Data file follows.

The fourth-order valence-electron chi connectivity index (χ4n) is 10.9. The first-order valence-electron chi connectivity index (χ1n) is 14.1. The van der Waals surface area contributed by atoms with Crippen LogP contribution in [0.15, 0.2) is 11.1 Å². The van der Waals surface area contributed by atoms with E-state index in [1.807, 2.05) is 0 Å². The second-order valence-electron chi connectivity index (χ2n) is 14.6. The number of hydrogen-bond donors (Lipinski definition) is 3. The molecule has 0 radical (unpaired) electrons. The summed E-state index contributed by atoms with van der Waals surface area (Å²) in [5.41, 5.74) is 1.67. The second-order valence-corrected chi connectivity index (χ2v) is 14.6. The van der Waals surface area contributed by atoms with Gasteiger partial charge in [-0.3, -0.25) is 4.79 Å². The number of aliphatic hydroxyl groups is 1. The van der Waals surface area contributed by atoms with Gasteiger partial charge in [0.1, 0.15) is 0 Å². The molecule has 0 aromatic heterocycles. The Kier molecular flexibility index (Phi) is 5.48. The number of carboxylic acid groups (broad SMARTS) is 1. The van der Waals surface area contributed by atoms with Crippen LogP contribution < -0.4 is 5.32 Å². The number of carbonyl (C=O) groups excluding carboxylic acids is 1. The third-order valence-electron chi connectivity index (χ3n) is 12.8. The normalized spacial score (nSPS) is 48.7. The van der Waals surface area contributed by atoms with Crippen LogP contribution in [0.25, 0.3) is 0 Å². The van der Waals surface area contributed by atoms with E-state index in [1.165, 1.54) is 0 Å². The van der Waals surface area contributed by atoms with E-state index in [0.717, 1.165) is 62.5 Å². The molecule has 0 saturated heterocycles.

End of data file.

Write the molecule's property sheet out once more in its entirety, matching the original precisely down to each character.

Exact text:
The fourth-order valence-electron chi connectivity index (χ4n) is 10.9. The first-order valence-electron chi connectivity index (χ1n) is 14.1. The van der Waals surface area contributed by atoms with Crippen LogP contribution in [0.15, 0.2) is 11.1 Å². The van der Waals surface area contributed by atoms with E-state index in [1.807, 2.05) is 0 Å². The second-order valence-electron chi connectivity index (χ2n) is 14.6. The number of hydrogen-bond donors (Lipinski definition) is 3. The molecule has 0 radical (unpaired) electrons. The summed E-state index contributed by atoms with van der Waals surface area (Å²) in [5.41, 5.74) is 1.67. The second-order valence-corrected chi connectivity index (χ2v) is 14.6. The van der Waals surface area contributed by atoms with Gasteiger partial charge in [-0.3, -0.25) is 4.79 Å². The number of aliphatic hydroxyl groups is 1. The van der Waals surface area contributed by atoms with Gasteiger partial charge in [0.1, 0.15) is 0 Å². The molecule has 0 aromatic heterocycles. The Kier molecular flexibility index (Phi) is 5.48. The number of carboxylic acid groups (broad SMARTS) is 1. The van der Waals surface area contributed by atoms with Crippen LogP contribution < -0.4 is 5.32 Å². The number of carbonyl (C=O) groups excluding carboxylic acids is 1. The third-order valence-electron chi connectivity index (χ3n) is 12.8. The normalized spacial score (nSPS) is 48.7. The van der Waals surface area contributed by atoms with Crippen LogP contribution in [0.25, 0.3) is 0 Å². The van der Waals surface area contributed by atoms with E-state index in [1.165, 1.54) is 0 Å². The van der Waals surface area contributed by atoms with E-state index in [0.717, 1.165) is 62.5 Å². The molecule has 0 saturated heterocycles.